product and service
      10. Is the vendor‟s product easily integrated to             Lots of vendors say this is “no problem” but make
          your other business tools (email, word                   sure you see a demonstration of these promises
          processing, faxing, accounting system,                   and/or talk to their customers specifically about this
          data engine, etc.)?                                      element

      11. Is there a “win/win” here?                               When you‟ve found the vendor you want, a proposal
                                                                   will be submitted and you‟re on your way to pricing
                                                                   negotiations. Before you set out to get the absolute
                                                                   lowest pricing, remember that this project HAS to be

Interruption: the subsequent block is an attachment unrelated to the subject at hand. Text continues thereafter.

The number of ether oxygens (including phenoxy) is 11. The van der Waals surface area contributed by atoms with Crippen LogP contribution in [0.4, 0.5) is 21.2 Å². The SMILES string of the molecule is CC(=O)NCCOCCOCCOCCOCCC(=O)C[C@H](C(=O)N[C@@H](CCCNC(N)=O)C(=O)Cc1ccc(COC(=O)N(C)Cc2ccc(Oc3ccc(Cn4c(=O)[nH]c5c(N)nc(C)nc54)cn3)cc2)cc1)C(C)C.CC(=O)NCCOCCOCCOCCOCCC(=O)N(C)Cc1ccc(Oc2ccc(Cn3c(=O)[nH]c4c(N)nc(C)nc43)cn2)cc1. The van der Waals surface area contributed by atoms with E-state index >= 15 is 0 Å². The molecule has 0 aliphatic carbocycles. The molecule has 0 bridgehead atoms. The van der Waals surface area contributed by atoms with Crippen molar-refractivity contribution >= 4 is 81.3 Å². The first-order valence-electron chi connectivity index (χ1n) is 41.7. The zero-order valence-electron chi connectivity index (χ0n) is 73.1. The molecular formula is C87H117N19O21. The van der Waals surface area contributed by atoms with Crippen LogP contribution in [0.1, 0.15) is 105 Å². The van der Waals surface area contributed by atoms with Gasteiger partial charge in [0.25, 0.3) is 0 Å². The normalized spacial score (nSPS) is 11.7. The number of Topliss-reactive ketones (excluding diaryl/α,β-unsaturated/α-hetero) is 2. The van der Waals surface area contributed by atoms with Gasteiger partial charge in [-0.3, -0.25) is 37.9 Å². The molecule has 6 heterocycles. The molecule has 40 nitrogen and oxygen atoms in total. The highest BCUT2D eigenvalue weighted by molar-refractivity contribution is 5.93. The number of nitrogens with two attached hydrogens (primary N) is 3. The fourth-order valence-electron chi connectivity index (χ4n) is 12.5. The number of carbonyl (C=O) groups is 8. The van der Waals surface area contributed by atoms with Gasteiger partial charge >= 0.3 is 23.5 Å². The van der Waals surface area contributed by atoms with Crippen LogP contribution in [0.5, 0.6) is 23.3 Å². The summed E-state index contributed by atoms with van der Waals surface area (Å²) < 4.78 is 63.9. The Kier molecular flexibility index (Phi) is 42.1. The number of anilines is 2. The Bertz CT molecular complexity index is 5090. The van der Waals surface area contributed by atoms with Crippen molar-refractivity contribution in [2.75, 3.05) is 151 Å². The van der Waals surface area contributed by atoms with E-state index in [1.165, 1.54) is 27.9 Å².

a win/win – A win for you because you‟re getting the
                                                                   best solution for the project based upon your needs
                                                                   and budget AND a win for the vendor because they
                                                                   are going to have a happy, referenceable customer
                                                                   AND make a fair profit. Any other result could
                                                                   absolutely jeopardize the success of the project.
    vendors very quickly and make your final decision.

Copyright © 2002 CRMnow, a division of King Technology Group, LLC / / (949) 863-6924                         Page 4
     7. Project Commencement (Phase I) – The keys to success here are as follows: